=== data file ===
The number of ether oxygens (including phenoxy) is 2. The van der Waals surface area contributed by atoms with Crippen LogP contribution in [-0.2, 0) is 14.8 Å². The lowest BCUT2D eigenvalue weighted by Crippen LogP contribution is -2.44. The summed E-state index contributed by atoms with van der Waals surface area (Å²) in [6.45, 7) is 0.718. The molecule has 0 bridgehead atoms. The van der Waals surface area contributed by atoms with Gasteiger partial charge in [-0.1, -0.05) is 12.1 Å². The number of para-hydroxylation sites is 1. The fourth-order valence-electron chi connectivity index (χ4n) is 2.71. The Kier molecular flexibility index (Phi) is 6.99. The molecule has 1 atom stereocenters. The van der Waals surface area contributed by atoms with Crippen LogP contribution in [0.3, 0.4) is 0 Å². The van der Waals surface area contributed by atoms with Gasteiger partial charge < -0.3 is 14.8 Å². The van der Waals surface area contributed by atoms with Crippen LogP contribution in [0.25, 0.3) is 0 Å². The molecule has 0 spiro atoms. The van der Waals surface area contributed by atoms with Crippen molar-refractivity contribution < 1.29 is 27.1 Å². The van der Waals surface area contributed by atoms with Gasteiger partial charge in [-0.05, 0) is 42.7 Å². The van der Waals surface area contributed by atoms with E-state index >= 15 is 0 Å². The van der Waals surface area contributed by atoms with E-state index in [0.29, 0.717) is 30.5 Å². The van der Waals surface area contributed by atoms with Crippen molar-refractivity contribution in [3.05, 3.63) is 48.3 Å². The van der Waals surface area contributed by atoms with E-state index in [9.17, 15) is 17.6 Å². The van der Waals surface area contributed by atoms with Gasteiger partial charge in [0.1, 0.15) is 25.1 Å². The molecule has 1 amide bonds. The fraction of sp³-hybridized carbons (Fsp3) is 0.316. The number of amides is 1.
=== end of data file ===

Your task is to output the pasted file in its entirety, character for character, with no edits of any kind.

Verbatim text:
The number of ether oxygens (including phenoxy) is 2. The van der Waals surface area contributed by atoms with Crippen LogP contribution in [-0.2, 0) is 14.8 Å². The lowest BCUT2D eigenvalue weighted by Crippen LogP contribution is -2.44. The summed E-state index contributed by atoms with van der Waals surface area (Å²) in [6.45, 7) is 0.718. The molecule has 0 bridgehead atoms. The van der Waals surface area contributed by atoms with Gasteiger partial charge in [-0.1, -0.05) is 12.1 Å². The number of para-hydroxylation sites is 1. The fourth-order valence-electron chi connectivity index (χ4n) is 2.71. The Kier molecular flexibility index (Phi) is 6.99. The molecule has 1 atom stereocenters. The van der Waals surface area contributed by atoms with Crippen LogP contribution in [0.3, 0.4) is 0 Å². The van der Waals surface area contributed by atoms with Gasteiger partial charge < -0.3 is 14.8 Å². The van der Waals surface area contributed by atoms with Crippen LogP contribution in [0.25, 0.3) is 0 Å². The molecule has 0 spiro atoms. The van der Waals surface area contributed by atoms with Crippen molar-refractivity contribution < 1.29 is 27.1 Å². The van der Waals surface area contributed by atoms with Gasteiger partial charge in [-0.05, 0) is 42.7 Å². The van der Waals surface area contributed by atoms with E-state index >= 15 is 0 Å². The van der Waals surface area contributed by atoms with E-state index in [0.29, 0.717) is 30.5 Å². The van der Waals surface area contributed by atoms with Crippen molar-refractivity contribution in [3.05, 3.63) is 48.3 Å². The van der Waals surface area contributed by atoms with E-state index in [9.17, 15) is 17.6 Å². The van der Waals surface area contributed by atoms with Gasteiger partial charge in [0.1, 0.15) is 25.1 Å². The molecule has 1 amide bonds. The fraction of sp³-hybridized carbons (Fsp3) is 0.316. The number of amides is 1.